Landowners poised to launch class action lawsuit against conservation authority
By Brandy Harrison
CARP — Imagine: your municipality fails to clear a drainage ditch that runs alongside your property. Your land is flooded and the conservation authority says you can’t clear the blockage because the flood created a protected wetland. You face fines if you ignore their rules.
It’s the kind of sticky issue members of the Ontario Landowners Association (OLA) have been dealing with for years and they’re fed up — so fed up they’re poised to launch a class action lawsuit against an Eastern Ontario conservation authority.
The crux of the lawsuit is that conservation authorities have strayed from their mandate and are overstepping their jurisdiction.
"It’s had serious financial ramifications for innumerable numbers of people. They’re creating their own little dynasty and they have no authority to do that," says Duaine McKinley, a member of the Leeds and Grenville chapter.
The class action, still in the initial stages, will name one conservation authority but Terrance Green, the Ottawa lawyer spearheading the lawsuit, says until 12 people, who’ve taken a financial hit in dealing with a conservation authority, step forward to form a sample class, they won’t know which conservation authority to target.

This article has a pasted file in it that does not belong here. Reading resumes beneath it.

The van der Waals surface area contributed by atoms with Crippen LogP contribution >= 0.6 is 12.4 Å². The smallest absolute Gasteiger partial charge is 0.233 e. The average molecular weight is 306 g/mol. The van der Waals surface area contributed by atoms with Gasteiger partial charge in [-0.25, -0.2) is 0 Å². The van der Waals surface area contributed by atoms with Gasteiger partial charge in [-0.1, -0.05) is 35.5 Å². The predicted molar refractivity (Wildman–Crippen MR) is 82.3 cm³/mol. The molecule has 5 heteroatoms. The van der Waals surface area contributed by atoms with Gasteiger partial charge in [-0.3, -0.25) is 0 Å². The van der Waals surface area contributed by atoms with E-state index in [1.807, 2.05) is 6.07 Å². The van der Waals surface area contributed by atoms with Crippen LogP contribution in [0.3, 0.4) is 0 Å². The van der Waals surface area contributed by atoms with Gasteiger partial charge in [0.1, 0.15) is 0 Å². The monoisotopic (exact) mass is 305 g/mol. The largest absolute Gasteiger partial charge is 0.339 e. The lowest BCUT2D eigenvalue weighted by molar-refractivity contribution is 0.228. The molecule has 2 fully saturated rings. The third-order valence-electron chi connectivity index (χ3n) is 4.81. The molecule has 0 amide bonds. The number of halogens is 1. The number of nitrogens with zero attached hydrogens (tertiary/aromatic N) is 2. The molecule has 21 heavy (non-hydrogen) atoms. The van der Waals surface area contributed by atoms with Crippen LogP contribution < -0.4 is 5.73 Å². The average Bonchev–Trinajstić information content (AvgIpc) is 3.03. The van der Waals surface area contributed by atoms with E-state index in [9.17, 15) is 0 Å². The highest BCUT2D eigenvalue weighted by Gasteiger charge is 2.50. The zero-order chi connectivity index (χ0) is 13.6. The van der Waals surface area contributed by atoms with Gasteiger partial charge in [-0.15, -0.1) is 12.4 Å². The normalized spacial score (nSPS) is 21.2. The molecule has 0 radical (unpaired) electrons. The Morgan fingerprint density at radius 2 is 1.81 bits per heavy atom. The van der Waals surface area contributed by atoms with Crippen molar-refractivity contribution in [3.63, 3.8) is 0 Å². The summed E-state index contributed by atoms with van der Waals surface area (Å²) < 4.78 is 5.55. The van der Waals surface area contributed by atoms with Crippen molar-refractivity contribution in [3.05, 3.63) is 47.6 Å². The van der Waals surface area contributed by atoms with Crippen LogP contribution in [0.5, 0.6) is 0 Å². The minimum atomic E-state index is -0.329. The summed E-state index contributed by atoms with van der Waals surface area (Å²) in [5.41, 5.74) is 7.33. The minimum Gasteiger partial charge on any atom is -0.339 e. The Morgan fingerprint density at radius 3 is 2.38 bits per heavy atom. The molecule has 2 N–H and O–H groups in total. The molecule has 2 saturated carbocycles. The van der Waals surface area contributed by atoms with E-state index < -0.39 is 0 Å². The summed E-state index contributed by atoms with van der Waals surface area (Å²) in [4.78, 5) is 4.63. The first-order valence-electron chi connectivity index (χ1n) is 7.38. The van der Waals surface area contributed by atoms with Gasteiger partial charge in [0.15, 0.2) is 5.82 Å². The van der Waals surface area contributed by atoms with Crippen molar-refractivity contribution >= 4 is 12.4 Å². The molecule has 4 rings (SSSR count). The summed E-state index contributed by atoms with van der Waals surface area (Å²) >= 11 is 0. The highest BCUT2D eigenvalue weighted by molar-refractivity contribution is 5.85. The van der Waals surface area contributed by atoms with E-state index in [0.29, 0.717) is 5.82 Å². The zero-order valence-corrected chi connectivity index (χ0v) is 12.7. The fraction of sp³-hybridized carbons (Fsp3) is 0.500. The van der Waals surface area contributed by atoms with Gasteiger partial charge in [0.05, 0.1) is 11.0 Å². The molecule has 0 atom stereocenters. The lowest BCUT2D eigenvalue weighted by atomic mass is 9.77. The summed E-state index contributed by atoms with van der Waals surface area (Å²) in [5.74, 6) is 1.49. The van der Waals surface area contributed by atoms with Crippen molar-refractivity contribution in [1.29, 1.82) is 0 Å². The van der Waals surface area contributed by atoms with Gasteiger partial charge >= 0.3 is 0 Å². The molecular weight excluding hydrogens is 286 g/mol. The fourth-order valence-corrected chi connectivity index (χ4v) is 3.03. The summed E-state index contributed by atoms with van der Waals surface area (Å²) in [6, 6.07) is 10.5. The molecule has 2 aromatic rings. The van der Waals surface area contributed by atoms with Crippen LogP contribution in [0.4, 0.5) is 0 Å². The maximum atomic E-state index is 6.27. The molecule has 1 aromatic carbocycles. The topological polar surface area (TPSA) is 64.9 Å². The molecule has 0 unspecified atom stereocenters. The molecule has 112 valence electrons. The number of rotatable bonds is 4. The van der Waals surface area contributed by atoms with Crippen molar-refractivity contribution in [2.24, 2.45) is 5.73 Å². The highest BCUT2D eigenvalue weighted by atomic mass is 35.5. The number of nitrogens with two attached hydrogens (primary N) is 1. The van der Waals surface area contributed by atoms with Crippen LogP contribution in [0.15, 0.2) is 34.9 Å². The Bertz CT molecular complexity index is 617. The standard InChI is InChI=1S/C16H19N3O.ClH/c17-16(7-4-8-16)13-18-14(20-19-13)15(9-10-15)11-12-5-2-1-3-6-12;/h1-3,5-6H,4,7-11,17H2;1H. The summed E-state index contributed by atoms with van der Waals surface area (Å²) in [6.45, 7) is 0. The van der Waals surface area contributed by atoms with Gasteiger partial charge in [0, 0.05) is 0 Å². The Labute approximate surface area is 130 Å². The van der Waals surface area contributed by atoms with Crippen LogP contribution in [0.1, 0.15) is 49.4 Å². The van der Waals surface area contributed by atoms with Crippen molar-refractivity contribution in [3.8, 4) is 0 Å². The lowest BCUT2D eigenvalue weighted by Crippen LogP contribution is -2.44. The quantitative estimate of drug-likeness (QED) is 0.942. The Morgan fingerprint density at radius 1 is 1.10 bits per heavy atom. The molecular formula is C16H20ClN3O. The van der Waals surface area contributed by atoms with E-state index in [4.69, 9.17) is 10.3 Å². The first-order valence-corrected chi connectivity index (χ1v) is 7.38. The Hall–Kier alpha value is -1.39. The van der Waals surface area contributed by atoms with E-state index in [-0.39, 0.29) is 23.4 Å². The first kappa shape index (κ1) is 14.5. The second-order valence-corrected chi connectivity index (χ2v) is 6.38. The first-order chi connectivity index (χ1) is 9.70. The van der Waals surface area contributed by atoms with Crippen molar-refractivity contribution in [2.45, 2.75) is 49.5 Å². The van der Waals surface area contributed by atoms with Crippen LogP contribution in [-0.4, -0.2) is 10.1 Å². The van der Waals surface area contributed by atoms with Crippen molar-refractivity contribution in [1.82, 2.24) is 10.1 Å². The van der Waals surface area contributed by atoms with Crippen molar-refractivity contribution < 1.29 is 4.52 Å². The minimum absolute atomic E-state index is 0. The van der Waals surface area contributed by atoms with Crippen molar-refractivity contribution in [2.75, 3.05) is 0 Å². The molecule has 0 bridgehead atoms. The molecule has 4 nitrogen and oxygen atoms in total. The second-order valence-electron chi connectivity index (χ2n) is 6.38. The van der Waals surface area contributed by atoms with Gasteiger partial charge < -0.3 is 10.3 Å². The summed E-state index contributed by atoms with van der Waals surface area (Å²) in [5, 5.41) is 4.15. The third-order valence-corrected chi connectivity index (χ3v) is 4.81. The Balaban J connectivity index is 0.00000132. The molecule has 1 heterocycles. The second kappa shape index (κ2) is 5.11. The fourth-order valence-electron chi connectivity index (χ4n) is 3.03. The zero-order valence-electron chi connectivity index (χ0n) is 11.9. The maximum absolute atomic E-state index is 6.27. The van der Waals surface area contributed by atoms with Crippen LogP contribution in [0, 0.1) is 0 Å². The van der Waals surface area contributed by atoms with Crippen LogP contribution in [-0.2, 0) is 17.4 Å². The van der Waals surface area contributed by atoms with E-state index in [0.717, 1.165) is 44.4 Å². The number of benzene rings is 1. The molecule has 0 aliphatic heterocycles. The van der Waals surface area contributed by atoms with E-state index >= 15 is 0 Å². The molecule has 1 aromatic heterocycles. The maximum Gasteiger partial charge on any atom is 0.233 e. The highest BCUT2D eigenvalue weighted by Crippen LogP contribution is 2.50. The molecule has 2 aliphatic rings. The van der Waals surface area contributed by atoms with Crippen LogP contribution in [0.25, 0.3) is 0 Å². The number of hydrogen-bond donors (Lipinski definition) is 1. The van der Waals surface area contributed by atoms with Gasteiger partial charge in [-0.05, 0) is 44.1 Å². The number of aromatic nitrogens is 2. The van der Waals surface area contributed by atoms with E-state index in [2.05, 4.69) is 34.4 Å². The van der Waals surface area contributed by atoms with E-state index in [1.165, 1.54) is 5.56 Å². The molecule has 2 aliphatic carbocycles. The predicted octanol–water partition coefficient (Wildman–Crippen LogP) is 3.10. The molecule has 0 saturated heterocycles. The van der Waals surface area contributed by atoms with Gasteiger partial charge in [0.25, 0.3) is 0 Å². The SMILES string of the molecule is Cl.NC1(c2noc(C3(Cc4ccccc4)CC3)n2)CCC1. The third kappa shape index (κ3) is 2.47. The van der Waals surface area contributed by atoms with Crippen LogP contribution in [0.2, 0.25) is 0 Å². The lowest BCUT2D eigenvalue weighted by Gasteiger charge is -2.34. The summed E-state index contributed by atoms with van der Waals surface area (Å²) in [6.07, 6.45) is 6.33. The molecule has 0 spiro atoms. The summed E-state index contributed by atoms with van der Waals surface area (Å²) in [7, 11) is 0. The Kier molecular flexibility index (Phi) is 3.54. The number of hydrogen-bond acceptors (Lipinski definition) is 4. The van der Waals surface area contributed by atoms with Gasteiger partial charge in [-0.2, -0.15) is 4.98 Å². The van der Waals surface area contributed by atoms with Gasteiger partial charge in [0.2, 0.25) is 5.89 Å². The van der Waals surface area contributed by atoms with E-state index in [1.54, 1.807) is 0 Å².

The landowners went public at the annual general meeting for the Carleton chapter in Carp on May 17. OLA president Tom Black thinks there was plenty of appetite for the lawsuit.
"Every chair was taken and people were standing along all three walls," says the Lanark County sheep farmer, who hopes for over 200 claimants. "There were hands up all over the place. People were calling us the next morning, wondering where they could sign up."
Black hopes the action will result in more government oversight of conservation authorities.
"We can’t just keep fighting them. We have to fight back somewhere. We were searching for how we could push them back a few notches and get their attention and maybe this will do it."